About Names: A name that’s managed to stay in our good Grace(s) for centuries

Superstar Miss Grace Jones

Dr. Cleveland Evans writes about names for the Omaha World-Herald. In his October 25th column, he looks at the history of the name Grace.

Grace is from Latin “gratia,” “favor, good will.” In Christian theology, it means “God’s unmerited favor or love.”

Medieval Catholics occasionally used the term as a girl’s name. One example is St. Grace of Lérida in Spain. Born the daughter of a Muslim caliph, she was martyred in 1180. Normans brought the name Grece when they invaded England in 1066. This was probably from a Germanic word meaning “gray,” also found in the first syllable of “Griselda.” Early medieval records used “Grecia” as Grece’s Latin form. By 1250, this changed to “Gracia.” Soon, the everyday English form was “Grace.”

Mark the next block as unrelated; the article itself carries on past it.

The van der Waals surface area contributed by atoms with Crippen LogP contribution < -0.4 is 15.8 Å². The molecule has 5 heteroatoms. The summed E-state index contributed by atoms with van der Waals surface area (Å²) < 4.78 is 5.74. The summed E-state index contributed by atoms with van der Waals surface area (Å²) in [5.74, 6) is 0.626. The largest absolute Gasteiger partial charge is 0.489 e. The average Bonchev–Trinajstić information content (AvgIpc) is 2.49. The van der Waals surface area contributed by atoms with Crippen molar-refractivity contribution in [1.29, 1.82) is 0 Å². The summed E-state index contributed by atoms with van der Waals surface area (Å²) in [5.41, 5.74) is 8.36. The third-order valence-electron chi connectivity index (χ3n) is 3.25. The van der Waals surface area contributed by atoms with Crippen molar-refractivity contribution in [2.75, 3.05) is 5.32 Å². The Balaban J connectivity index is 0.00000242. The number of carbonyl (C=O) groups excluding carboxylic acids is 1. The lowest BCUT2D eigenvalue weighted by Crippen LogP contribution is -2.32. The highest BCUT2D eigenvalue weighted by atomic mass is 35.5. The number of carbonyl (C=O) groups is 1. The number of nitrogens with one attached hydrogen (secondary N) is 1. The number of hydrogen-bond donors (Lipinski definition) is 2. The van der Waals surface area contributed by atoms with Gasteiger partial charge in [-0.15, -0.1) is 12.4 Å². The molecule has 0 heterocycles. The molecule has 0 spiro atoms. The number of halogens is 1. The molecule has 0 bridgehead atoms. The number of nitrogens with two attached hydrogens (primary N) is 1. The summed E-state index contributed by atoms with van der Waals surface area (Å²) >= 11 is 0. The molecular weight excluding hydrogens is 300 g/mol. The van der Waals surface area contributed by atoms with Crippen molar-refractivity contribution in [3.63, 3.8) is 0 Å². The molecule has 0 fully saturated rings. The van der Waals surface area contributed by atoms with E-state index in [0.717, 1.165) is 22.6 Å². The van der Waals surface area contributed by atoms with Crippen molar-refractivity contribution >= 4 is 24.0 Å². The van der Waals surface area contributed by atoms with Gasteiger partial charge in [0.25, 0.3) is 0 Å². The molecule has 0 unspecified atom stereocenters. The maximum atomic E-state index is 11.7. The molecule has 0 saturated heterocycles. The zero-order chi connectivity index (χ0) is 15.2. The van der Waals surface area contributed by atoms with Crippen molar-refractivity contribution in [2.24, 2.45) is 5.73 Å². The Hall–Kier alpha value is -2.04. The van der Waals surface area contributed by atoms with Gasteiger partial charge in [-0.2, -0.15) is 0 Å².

Grace peaked again at 13th in 2003 — though with names more varied today, it accounted for only 0.64 percent of girls born then as opposed to 1.13 percent back in 1890.

Want to know more? Read on to find out more about Graces in American history!